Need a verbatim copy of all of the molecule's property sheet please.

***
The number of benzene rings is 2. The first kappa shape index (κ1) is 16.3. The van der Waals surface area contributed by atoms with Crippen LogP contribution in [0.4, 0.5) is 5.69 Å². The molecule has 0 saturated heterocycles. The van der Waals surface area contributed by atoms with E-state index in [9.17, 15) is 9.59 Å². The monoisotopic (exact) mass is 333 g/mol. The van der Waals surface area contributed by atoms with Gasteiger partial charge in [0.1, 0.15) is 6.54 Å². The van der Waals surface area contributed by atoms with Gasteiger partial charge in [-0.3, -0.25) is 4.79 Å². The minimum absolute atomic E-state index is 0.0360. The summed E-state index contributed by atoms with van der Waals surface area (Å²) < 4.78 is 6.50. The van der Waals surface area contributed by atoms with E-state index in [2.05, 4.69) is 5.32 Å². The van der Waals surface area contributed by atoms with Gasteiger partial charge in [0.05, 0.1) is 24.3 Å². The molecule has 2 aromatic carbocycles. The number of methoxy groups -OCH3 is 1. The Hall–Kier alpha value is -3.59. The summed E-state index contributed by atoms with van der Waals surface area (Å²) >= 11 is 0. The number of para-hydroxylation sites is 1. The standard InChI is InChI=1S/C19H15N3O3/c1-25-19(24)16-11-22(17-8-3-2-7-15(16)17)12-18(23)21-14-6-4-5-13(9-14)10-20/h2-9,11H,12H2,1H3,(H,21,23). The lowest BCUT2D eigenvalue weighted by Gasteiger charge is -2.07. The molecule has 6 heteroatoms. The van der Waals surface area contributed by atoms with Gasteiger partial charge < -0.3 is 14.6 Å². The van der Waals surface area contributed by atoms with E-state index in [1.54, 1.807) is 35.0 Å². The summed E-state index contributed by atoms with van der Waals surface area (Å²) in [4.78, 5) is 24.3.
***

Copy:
The number of benzene rings is 2. The first kappa shape index (κ1) is 16.3. The van der Waals surface area contributed by atoms with Crippen LogP contribution in [0.4, 0.5) is 5.69 Å². The molecule has 0 saturated heterocycles. The van der Waals surface area contributed by atoms with E-state index in [9.17, 15) is 9.59 Å². The monoisotopic (exact) mass is 333 g/mol. The van der Waals surface area contributed by atoms with Gasteiger partial charge in [0.1, 0.15) is 6.54 Å². The van der Waals surface area contributed by atoms with Gasteiger partial charge in [-0.3, -0.25) is 4.79 Å². The minimum absolute atomic E-state index is 0.0360. The summed E-state index contributed by atoms with van der Waals surface area (Å²) < 4.78 is 6.50. The van der Waals surface area contributed by atoms with E-state index in [2.05, 4.69) is 5.32 Å². The van der Waals surface area contributed by atoms with Gasteiger partial charge in [0.05, 0.1) is 24.3 Å². The molecule has 2 aromatic carbocycles. The number of methoxy groups -OCH3 is 1. The Hall–Kier alpha value is -3.59. The summed E-state index contributed by atoms with van der Waals surface area (Å²) >= 11 is 0. The number of para-hydroxylation sites is 1. The standard InChI is InChI=1S/C19H15N3O3/c1-25-19(24)16-11-22(17-8-3-2-7-15(16)17)12-18(23)21-14-6-4-5-13(9-14)10-20/h2-9,11H,12H2,1H3,(H,21,23). The lowest BCUT2D eigenvalue weighted by Gasteiger charge is -2.07. The molecule has 6 heteroatoms. The van der Waals surface area contributed by atoms with Gasteiger partial charge < -0.3 is 14.6 Å². The van der Waals surface area contributed by atoms with E-state index in [1.54, 1.807) is 35.0 Å². The summed E-state index contributed by atoms with van der Waals surface area (Å²) in [4.78, 5) is 24.3.